The coral first appears as a reef surrounding the cone of a volcano, but movements in the heart of the Earth cause the volcano to sink. The coral continues to grow so that the top of the reef stays in sunlight and above the surface of the water. Gradually, a circular lagoon appears in the center of the reef and fills it with coral sand. The lower parts of the reef and the deeper layers of the coral sand harden to form a strong limestone base, supporting the living coral above- until, eventually, the crown of the volcano is completely submerged and engulfed in limestone. The reef then continues to grow creating a circular atoll that encircles a shallow lagoon of coral sand. This is how these beautiful, scenic coral islands amidst the ocean came into being.

The Olgas- Monstrous domes and Cupolas, Australia

The Olgas are monstrous domes found in the Australian deserts. They appear to be enormous haystacks that lean against each other. The Australian aborigines call these beautiful landforms as “Kata Tjuta” or “many heads”. The first non-Aboriginal person to see Kata Tjuta was the explorer Ernest Giles, who spotted the domes in 1872. He named the highest peak Mount Olga, after Queen Olga of Württemberg (a kingdom in Germany at the time). The nickname of ‘The Olgas’ was most likely developed when the area was opened up to tourists in the 1950s.

Mount Olga, 3509 ft. high, is a part of a group of about 30 dome-shaped peaks living west of Ayers Rock (Uluru) in Australia’s Northern Territory. The Olgas are eroded remains of a long-gone mountain range that was deposited in the ancient sea. Sand and mud fell to the bottom and covered the seabed, including these fans. There the water separated the material into layers of pebbles and boulders which finally became cemented together by finer sand. The sandy fan became sandstone (Uluru) while the rocky fan became conglomerate rock (Kata Tjuta).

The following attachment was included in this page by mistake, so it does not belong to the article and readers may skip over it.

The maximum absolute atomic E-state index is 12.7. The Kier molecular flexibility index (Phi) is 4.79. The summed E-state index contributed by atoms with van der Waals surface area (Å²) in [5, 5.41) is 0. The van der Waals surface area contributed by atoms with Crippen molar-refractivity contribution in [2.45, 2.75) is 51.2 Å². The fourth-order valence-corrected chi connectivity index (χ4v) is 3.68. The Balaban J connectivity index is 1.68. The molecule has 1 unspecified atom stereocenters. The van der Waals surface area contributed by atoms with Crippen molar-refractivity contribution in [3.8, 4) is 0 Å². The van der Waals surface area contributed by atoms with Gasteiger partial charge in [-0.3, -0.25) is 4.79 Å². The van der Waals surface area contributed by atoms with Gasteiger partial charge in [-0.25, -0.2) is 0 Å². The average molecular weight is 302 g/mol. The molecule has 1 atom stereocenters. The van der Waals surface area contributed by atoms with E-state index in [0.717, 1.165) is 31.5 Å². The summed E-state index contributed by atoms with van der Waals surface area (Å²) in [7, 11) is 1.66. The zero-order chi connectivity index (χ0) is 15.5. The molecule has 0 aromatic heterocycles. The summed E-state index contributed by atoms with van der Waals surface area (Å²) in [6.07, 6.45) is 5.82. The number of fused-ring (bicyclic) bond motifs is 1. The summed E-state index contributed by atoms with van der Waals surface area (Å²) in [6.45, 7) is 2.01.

400 million years ago, the sea disappeared. Rocks folded and tilted as the earth’s tectonic plates shifted. Kata Tjuta tilted slightly and Uluru tilted 90 degrees.

Kata Tjuta is made from a conglomerate of pebbles and boulders cemented by sand and mud. Most of the pieces are granite and basalt, which give the conglomerate a plum-pudding effect.
These magnificent rock formations are a lot bigger than they appear – like icebergs, most of their mass is below the surface. Uluru and Kata Tjuta are only the tips of huge rock slabs that continue underground for up to 6 km!

The Aboriginals have known about them for some 40000 years and have used them as sources of fresh water and as places for hunting and shelter. Some of the caves beneath the mountains are decorated with cave paintings that depict events from folklore. One story tells that if tribal laws are broken, a serpent Wanampi will send strong gusts of wind through the gorges between the peaks to remind the people of their duties.

The rocks offer visitors a constantly changing array of color as the sun moves overhead and brightens the luxurious vegetation in deep clefts between the domes.